13

Moar Horsepower?

The 1979 Mazda RX7 - Desireable Track Car

It seems this platform is very popular in club racing today. You see them as prized possessions at SCCA gatherings to simple track days. The Wankel engine can be punished time and time again and doesn't suffer from the same weaknesses as the standard reciprocating internal combustion engine.

As well, this car is light compared to it's brethren and when given upgrades it's power to weight ratio is hard to beat.

My Questions:

How can I make the internal combustion engine better?

*What are some of the performance upgrades that really bring everything together?

OR, simply put

How do I get more overall horsepower out of this fantastic platform?

  • 3
    Put an LSx engine in it. – Pᴀᴜʟsᴛᴇʀ2 Apr 22 '16 at 20:50
  • 1
    Of course, because that's the only engine on the planet. lol – DucatiKiller Apr 22 '16 at 20:55
  • Putting a reciprocating engine in that body is heresy.. – cdunn Apr 22 '16 at 20:59
  • 1
    @cdunn - Only if you hate making reliable power ;-) – Pᴀᴜʟsᴛᴇʀ2 Apr 22 '16 at 21:02
  • 1
    The rpm governor on most rotary engines is the size of the carburetor or fuel injection system, they have almost no rpm limit, so increasing the fuel delivery will allow more rpm's and horsepower. – Moab Apr 26 '16 at 23:40
19

I agree with your praise for this car, I had one back in the day and I have never loved a car as much since.

To get more from this Wankel powered beauty, it's all about two things:

  • Getting it to breath better
  • Replacing parts that won't take the higher RPM

The good news is that the only part that needs to be replaced, is the RPM gauge sender on the face plate of one of the rotors. It's plastic and won't take the additional rev's well. But, at the time anyway, there was a brass one available.

So, getting it to breath better, there are a couple things here:

  1. Starting at the intake track, the stock air cleaner and carb need to go. there were downdraft kits available from Weber that really opened up the first part of the intake. There are also air cleaner kits available that have 360 degree openings that allow lots of air to get in.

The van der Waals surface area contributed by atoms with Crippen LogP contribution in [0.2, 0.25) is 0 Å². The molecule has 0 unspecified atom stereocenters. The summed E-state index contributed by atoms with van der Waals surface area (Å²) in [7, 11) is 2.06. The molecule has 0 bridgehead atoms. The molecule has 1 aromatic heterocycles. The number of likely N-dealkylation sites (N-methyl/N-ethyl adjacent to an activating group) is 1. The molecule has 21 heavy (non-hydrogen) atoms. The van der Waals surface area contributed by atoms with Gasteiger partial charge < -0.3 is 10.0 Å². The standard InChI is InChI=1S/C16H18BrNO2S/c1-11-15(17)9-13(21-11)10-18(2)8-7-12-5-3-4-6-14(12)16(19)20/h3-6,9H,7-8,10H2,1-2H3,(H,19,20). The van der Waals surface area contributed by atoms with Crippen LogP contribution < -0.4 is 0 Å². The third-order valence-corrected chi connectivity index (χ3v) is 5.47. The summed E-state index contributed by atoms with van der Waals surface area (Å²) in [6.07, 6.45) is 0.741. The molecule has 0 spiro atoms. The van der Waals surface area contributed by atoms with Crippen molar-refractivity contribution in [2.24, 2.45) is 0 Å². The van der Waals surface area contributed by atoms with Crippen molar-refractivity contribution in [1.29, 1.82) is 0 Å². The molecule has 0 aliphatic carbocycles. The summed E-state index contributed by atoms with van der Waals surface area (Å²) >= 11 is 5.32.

2. In order to get the air into the engine, you have to open up both the intake and exhaust ports. I'm not 100% on what the shape needed to be, I think it was just the same shape just make wider, but I don't remember at that level of detail. I do know that you needed to open up both the intake and exhaust ports.
  3. Speaking of the exhaust ports, the first thing the exhaust runs into here is a reburn chamber. The Wankel does not burn fuel terribly efficiently and this big bag filled with hot platinum was there to convert the raw unburnt hydrocarbons into something more emissions friendly. Unbolt it from the engine, and throw it away.
  4. Replace that burn chamber with straight pipe. There were several kits available from Rotary Engineering, but that was decades ago, and I don't know if they are even still in business. But what you need is an exhaust header that collects from the two rotors and brings hem to a collector, just as they would for a reciprocating engine.
  5. Put a more open exhaust on it next. From the collector to the tailpipe it was pretty easy to go straight from the collector to the muffler. There was not a lot under the car that got in your way. Because you will be running with a lot more unburned fuel coming out your tailpipe, you need to put tips on the muffler that extend it beyond the end of the car. Otherwise you build up a black coating on the bumper and back corner. This can also mean it's running to rich and may need to readjust the carb to lean it out some. There's no ECU in this car to do that for you.
  6. Once you had added the horsepower, you can now use the over rev buzzer as a shift light.
  7. On the '79 in particular, watch for rust on the rocker panels. Having added that horsepower, you don't want the body rotting out from under you. They were known for that. It was the one big issue with them.

I hope that helps!